Urology was one of the first specialties to adopt immunotherapy, dating back to the use of Bacillus Calmette-Guérin (BCG) in the late 90s4. While sipuleucel-T has become an increasingly vital cancer treatment option for mCRPC patients, it remains largely underutilized in part because it differs mechanistically from other prevailing forms of cancer treatment that affect familiar prognostic biomarkers, such as PSA.
Instead, sipuleucel-T stimulates the body’s immune system to target and attack prostate cancer cells that express PAP (prostatic acid phosphatase) – a protein present on 95% of prostate cancer cells5. As we come to understand more about how immunotherapy works, research indicates that this type of treatment may have a more profound effect earlier in the disease progression when the tumor volume and associated immune-suppressive mechanisms are lower.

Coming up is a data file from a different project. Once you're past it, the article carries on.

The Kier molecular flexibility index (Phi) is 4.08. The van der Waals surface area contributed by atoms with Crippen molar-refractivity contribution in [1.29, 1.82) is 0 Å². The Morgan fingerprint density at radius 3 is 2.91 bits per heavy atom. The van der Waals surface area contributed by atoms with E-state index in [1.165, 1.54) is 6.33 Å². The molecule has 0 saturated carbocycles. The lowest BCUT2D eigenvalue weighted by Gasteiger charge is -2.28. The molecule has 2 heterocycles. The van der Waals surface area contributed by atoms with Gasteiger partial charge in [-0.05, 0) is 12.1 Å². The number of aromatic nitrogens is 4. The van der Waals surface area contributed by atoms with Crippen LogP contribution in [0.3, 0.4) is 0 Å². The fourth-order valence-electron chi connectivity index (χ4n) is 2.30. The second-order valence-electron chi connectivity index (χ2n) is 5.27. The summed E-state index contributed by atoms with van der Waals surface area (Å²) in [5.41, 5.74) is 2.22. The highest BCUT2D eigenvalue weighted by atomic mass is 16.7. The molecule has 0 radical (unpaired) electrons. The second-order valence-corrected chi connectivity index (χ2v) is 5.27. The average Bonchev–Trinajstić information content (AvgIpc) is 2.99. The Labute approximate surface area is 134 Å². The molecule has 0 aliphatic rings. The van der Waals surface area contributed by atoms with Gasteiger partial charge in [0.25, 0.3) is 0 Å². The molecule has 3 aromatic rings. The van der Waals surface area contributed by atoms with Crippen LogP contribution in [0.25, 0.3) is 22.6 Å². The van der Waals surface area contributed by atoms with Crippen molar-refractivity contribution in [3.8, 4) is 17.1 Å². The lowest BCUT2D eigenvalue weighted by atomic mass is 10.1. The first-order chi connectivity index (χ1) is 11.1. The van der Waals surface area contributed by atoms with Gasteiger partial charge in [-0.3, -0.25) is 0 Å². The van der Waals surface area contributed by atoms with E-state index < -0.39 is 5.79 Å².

It was this hypothesis that led researchers to reexamine the pivotal IMPACT trial in a post-hoc analysis. A report published in Urology in 2013 examined the association between baseline PSA levels and overall survival benefit (OS). The data from this analysis suggested that men with mCRPC who received sipuleucel-T when their PSA was <22.1 ng/mL, had a median OS improvement of 13 months when compared to untreated men in the same PSA grouping (Figure 1)6.
Overall Survival Improvement by Baseline PSA Quartile (median)6
This post hoc analysis was not powered for statistical significance, and the population within the subgroups was not randomized. Therefore, the findings are limited by their exploratory nature.